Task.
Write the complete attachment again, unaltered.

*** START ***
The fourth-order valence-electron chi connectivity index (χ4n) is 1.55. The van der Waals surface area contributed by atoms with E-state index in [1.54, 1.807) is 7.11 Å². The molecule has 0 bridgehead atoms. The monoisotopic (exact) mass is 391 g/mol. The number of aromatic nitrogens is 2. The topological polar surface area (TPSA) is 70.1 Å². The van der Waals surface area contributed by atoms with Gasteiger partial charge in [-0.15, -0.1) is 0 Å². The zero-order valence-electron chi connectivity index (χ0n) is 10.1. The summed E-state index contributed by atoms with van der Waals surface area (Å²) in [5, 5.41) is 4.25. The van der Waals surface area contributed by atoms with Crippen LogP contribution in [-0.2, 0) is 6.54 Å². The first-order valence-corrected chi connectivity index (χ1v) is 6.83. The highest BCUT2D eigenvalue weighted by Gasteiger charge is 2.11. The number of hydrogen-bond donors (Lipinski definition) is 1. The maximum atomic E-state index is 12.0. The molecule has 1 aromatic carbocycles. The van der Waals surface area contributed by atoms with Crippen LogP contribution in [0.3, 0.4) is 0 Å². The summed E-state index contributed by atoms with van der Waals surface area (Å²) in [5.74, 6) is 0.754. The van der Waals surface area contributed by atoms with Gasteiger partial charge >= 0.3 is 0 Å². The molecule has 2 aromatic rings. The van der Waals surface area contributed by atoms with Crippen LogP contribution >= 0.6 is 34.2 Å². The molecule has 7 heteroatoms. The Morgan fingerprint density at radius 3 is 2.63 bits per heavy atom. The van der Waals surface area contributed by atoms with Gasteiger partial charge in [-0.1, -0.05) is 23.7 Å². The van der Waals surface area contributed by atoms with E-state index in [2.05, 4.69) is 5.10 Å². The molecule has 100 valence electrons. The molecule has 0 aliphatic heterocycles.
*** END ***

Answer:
The fourth-order valence-electron chi connectivity index (χ4n) is 1.55. The van der Waals surface area contributed by atoms with E-state index in [1.54, 1.807) is 7.11 Å². The molecule has 0 bridgehead atoms. The monoisotopic (exact) mass is 391 g/mol. The number of aromatic nitrogens is 2. The topological polar surface area (TPSA) is 70.1 Å². The van der Waals surface area contributed by atoms with Gasteiger partial charge in [-0.15, -0.1) is 0 Å². The zero-order valence-electron chi connectivity index (χ0n) is 10.1. The summed E-state index contributed by atoms with van der Waals surface area (Å²) in [5, 5.41) is 4.25. The van der Waals surface area contributed by atoms with Crippen LogP contribution in [-0.2, 0) is 6.54 Å². The first-order valence-corrected chi connectivity index (χ1v) is 6.83. The highest BCUT2D eigenvalue weighted by Gasteiger charge is 2.11. The number of hydrogen-bond donors (Lipinski definition) is 1. The maximum atomic E-state index is 12.0. The molecule has 1 aromatic carbocycles. The van der Waals surface area contributed by atoms with Crippen LogP contribution in [0.3, 0.4) is 0 Å². The summed E-state index contributed by atoms with van der Waals surface area (Å²) in [5.74, 6) is 0.754. The van der Waals surface area contributed by atoms with Gasteiger partial charge >= 0.3 is 0 Å². The molecule has 2 aromatic rings. The van der Waals surface area contributed by atoms with Crippen LogP contribution >= 0.6 is 34.2 Å². The molecule has 7 heteroatoms. The Morgan fingerprint density at radius 3 is 2.63 bits per heavy atom. The van der Waals surface area contributed by atoms with Gasteiger partial charge in [-0.1, -0.05) is 23.7 Å². The van der Waals surface area contributed by atoms with E-state index in [2.05, 4.69) is 5.10 Å². The molecule has 100 valence electrons. The molecule has 0 aliphatic heterocycles.